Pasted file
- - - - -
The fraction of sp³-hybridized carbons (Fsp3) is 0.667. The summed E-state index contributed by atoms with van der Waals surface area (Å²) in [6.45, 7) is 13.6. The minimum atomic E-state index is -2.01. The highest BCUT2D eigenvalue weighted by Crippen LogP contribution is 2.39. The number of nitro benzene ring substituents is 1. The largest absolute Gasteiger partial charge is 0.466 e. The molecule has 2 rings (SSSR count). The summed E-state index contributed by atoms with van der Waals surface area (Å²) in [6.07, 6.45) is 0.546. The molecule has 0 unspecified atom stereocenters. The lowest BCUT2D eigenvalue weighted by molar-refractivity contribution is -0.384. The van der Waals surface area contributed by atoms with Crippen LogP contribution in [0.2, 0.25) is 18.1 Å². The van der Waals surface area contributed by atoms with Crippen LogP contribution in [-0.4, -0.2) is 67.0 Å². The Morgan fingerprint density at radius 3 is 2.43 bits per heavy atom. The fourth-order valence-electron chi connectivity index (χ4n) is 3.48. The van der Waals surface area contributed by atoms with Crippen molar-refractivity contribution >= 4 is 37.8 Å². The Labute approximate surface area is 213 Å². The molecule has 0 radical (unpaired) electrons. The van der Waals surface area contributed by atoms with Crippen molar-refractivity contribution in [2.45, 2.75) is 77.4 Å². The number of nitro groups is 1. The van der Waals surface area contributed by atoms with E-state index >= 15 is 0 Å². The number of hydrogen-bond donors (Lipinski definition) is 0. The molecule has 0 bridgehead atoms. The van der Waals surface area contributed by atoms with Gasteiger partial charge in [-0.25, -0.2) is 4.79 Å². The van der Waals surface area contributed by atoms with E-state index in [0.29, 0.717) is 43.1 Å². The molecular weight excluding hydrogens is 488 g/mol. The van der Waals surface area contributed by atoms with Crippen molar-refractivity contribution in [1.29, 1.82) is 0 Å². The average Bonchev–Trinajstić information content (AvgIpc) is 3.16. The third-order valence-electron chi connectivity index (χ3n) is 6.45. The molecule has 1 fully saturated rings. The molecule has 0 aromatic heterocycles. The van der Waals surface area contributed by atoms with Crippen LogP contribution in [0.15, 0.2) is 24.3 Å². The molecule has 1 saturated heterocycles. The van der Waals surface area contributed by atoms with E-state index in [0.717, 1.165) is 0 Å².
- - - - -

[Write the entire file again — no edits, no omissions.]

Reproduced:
The fraction of sp³-hybridized carbons (Fsp3) is 0.667. The summed E-state index contributed by atoms with van der Waals surface area (Å²) in [6.45, 7) is 13.6. The minimum atomic E-state index is -2.01. The highest BCUT2D eigenvalue weighted by Crippen LogP contribution is 2.39. The number of nitro benzene ring substituents is 1. The largest absolute Gasteiger partial charge is 0.466 e. The molecule has 2 rings (SSSR count). The summed E-state index contributed by atoms with van der Waals surface area (Å²) in [6.07, 6.45) is 0.546. The molecule has 0 unspecified atom stereocenters. The lowest BCUT2D eigenvalue weighted by molar-refractivity contribution is -0.384. The van der Waals surface area contributed by atoms with Crippen LogP contribution in [0.2, 0.25) is 18.1 Å². The van der Waals surface area contributed by atoms with Crippen LogP contribution in [-0.4, -0.2) is 67.0 Å². The Morgan fingerprint density at radius 3 is 2.43 bits per heavy atom. The fourth-order valence-electron chi connectivity index (χ4n) is 3.48. The van der Waals surface area contributed by atoms with Crippen molar-refractivity contribution >= 4 is 37.8 Å². The Labute approximate surface area is 213 Å². The molecule has 0 radical (unpaired) electrons. The van der Waals surface area contributed by atoms with Crippen molar-refractivity contribution in [2.45, 2.75) is 77.4 Å². The number of nitro groups is 1. The van der Waals surface area contributed by atoms with E-state index >= 15 is 0 Å². The number of hydrogen-bond donors (Lipinski definition) is 0. The molecule has 0 bridgehead atoms. The van der Waals surface area contributed by atoms with Gasteiger partial charge in [-0.25, -0.2) is 4.79 Å². The van der Waals surface area contributed by atoms with E-state index in [0.29, 0.717) is 43.1 Å². The molecular weight excluding hydrogens is 488 g/mol. The van der Waals surface area contributed by atoms with Crippen molar-refractivity contribution in [1.29, 1.82) is 0 Å². The average Bonchev–Trinajstić information content (AvgIpc) is 3.16. The third-order valence-electron chi connectivity index (χ3n) is 6.45. The molecule has 1 fully saturated rings. The molecule has 0 aromatic heterocycles. The van der Waals surface area contributed by atoms with Crippen LogP contribution in [0.15, 0.2) is 24.3 Å². The molecule has 1 saturated heterocycles. The van der Waals surface area contributed by atoms with E-state index in [0.717, 1.165) is 0 Å².